Engine ready also means that there is no work to be done to get it in the engine. Non-engine ready would be with files such as Maya, Max, Blender, etc all files that require you to do work to get setup in the engine.
its this way as the pack does not include the code for the models. As i said, you looking for a Starter game.
https://www.cryengine.com/marketplace/a ... sample-5-4
Like the one above.
No game engine will have everything ready to place for you as then thats not a game engine. A Game engine gives you the tools to make a game, by making a game, you do the charecter's and animations, code and all.
Cryengine is a more higher level engine meaning you have to have some experience to use it. Your logic's mean that you are not looking for a game engine, but a game engine with full packs that you download for no cost and it has all the work there for you. No one does that as then its not truly yours as its just someone else's work.
Going on youtube and seeing tutorials will help instead of making judgements on something just coz it gives you free assets will help in understanding how the engine works.
This is the most simplistic way to design a game out there. There is no engine that you download and it has all the code, animations, textures, models, and all, as thats just impossible and too costly for the people creating it.
The animals in the Climb asset pack - some of them have no animations, the ones that do you can use an Animated Mesh component, as they are in the default Climb level. There are no Mannequin files.
I understand what you are saying and everyone here has valid points. The purpose of the Humble Bundle is to provide some assets you can use in your levels, some may be what you are looking for and others may not be (such as the lack on Mannequin setup on the animals, which afaik they never had).
The GameSDK deprecation has no date yet, we are still in the process of creating components and templates to help developers create the functionality they need so that they do not need the GameSDK.
It is still a valid option if you prefer the modding style of development. A full game will still likely require knowledge of several major systems that you want to use (Character Tool, if you want to have animated characters etc).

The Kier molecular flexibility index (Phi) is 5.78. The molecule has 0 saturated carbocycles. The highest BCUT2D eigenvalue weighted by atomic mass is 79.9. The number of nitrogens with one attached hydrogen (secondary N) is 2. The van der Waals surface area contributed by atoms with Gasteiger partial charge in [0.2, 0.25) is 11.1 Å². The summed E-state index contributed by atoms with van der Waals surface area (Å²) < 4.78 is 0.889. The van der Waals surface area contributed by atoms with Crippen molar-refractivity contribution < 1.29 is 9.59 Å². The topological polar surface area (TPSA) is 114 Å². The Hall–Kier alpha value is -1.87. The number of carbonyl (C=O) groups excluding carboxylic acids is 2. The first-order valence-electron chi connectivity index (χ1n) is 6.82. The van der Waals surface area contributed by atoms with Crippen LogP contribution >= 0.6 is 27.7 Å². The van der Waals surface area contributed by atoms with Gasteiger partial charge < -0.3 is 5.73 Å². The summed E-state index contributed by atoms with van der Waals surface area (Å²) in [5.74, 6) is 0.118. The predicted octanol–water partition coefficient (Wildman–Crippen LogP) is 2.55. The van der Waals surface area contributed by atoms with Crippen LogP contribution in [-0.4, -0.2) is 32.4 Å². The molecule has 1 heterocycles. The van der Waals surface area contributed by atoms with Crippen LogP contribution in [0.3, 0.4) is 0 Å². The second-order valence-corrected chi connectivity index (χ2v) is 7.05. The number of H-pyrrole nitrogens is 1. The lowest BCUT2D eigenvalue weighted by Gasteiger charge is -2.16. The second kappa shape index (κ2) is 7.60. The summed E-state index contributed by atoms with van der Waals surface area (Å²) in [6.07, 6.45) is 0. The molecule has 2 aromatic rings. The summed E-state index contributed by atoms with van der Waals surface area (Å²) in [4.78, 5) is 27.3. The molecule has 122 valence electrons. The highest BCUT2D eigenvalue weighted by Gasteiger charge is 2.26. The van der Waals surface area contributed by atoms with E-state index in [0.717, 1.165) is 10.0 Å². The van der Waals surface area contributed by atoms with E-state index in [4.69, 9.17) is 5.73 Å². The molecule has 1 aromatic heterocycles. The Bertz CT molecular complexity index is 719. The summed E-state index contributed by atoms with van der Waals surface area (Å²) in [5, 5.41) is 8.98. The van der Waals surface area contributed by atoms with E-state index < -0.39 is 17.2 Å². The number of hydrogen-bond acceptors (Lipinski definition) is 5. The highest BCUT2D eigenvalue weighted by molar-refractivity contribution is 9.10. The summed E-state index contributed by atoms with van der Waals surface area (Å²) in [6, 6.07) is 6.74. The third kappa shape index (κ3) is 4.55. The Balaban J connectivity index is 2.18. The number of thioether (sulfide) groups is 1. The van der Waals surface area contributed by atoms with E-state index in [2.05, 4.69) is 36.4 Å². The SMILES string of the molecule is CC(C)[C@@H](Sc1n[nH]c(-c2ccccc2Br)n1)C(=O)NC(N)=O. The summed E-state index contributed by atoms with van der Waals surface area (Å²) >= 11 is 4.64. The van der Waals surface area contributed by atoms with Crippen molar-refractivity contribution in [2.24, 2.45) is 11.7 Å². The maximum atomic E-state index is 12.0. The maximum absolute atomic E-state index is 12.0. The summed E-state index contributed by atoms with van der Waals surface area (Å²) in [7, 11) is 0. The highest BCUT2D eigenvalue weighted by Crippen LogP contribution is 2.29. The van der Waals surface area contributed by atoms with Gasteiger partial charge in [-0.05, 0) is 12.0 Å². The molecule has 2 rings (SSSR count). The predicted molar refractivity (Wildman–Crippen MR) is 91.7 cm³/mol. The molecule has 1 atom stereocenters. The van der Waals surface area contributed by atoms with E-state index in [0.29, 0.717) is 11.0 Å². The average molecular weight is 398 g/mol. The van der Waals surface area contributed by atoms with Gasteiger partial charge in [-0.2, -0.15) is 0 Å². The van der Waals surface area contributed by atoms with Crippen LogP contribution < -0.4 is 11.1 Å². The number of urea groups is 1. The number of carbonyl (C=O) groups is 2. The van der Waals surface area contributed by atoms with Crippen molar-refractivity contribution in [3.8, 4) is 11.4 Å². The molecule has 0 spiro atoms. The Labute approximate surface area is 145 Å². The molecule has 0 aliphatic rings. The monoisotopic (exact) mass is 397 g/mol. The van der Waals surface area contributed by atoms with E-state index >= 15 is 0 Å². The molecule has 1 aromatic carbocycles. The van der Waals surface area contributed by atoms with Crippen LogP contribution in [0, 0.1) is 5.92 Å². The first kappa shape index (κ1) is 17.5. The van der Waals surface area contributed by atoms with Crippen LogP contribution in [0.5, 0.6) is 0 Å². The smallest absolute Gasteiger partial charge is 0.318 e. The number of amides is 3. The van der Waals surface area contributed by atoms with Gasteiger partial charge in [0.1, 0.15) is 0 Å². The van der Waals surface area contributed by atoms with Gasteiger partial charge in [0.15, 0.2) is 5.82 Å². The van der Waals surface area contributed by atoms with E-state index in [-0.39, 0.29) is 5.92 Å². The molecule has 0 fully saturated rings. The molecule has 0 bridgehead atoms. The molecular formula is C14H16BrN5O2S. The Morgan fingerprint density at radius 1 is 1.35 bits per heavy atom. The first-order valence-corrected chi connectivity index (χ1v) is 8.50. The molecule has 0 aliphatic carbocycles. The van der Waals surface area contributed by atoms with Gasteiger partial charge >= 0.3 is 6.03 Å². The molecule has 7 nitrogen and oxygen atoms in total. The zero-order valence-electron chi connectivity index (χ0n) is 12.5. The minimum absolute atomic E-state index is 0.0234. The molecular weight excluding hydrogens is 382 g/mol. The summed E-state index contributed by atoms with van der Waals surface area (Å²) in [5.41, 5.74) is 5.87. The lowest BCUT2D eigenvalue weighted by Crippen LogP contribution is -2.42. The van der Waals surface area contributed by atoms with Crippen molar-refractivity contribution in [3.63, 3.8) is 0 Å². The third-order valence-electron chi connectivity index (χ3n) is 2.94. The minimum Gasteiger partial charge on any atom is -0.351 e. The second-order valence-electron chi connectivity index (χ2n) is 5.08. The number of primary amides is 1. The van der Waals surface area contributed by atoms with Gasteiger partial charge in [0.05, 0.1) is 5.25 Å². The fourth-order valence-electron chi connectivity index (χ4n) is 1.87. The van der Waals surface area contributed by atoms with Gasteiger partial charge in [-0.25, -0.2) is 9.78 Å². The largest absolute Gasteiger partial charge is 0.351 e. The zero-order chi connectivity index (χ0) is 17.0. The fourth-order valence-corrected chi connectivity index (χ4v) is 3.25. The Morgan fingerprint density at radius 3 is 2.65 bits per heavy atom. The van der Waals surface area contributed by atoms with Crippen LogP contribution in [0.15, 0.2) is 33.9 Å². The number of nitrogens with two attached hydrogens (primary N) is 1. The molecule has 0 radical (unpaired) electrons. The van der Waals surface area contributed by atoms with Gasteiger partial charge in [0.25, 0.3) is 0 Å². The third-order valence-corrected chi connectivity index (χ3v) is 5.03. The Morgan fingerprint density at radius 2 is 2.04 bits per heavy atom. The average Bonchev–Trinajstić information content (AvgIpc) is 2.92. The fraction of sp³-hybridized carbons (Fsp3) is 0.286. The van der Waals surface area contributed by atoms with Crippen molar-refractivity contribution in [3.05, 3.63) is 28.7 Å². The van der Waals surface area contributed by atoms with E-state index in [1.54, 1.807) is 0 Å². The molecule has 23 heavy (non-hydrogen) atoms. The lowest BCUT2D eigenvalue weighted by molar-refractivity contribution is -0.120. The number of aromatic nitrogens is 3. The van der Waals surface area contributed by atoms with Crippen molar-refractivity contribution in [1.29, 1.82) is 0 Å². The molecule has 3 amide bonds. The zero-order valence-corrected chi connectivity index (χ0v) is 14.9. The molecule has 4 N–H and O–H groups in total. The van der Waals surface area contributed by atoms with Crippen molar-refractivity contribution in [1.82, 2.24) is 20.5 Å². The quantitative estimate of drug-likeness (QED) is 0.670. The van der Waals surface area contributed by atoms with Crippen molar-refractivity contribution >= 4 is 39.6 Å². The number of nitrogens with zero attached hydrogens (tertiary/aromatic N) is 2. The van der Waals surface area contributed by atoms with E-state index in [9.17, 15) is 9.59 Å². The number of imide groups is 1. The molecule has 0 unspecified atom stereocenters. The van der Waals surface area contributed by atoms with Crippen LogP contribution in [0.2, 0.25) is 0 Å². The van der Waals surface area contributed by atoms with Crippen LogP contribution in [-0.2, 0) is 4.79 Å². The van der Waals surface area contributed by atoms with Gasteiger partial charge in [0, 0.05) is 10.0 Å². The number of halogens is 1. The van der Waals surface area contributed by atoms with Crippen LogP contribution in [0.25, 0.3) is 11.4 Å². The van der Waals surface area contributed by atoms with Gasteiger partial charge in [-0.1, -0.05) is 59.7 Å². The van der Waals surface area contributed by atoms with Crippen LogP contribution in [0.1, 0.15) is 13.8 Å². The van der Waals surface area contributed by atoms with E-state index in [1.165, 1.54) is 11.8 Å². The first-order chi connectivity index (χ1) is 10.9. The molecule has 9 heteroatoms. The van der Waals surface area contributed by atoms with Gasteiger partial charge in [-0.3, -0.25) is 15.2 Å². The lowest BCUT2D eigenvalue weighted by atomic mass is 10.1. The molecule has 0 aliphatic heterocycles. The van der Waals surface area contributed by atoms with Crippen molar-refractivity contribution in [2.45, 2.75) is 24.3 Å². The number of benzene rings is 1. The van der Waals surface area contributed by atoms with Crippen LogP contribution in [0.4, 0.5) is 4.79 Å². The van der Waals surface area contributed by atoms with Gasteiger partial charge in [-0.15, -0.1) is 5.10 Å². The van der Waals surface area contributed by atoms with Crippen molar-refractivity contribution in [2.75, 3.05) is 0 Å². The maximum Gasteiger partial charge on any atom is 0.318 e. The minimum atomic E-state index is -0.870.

Currently the starter levels include; GameSDK (a full, small game that you can build upon), Launcher Templates (Basic starter frameworks to learn and build upon) and Sidewynder (a full game in C#). With Flappy Boid as an introduction/hands on game course.
Rather than providing a custom engine build which we cannot provide support for, it would be beneficial for all, if you would present us with the issues you face so we can fix them in the main build. Compilation issues are something we do test, and I do test this myself as I work on bits and pieces in my free time also. I have not noticed any compilation issues recently, can you provide examples by way of GitHub issue reports? We would love to see what seems to be the issue.
Let's keep this civil and on topic, we appreciate the feedback and constructive criticism and will take this on board.
If you still have trouble using the animals from the Climb asset pack we can try to help you find a solution.
but i am not learning about thatCryengine will need a lot of experience to use. I need to learn much to avoid errors.
Thank you buddy you explained very well.keep in mind, they are a lot smaller communities and all then other engines. they also dont have as many people working for them as other engines. Notice the Hiring section on front page? You can see how many jobs are open. More open job postings means less people to do engine specific stuff.
The Engine department is also technically separate from the Game Dev section, so keep that in mind so they can only do so much with engine features.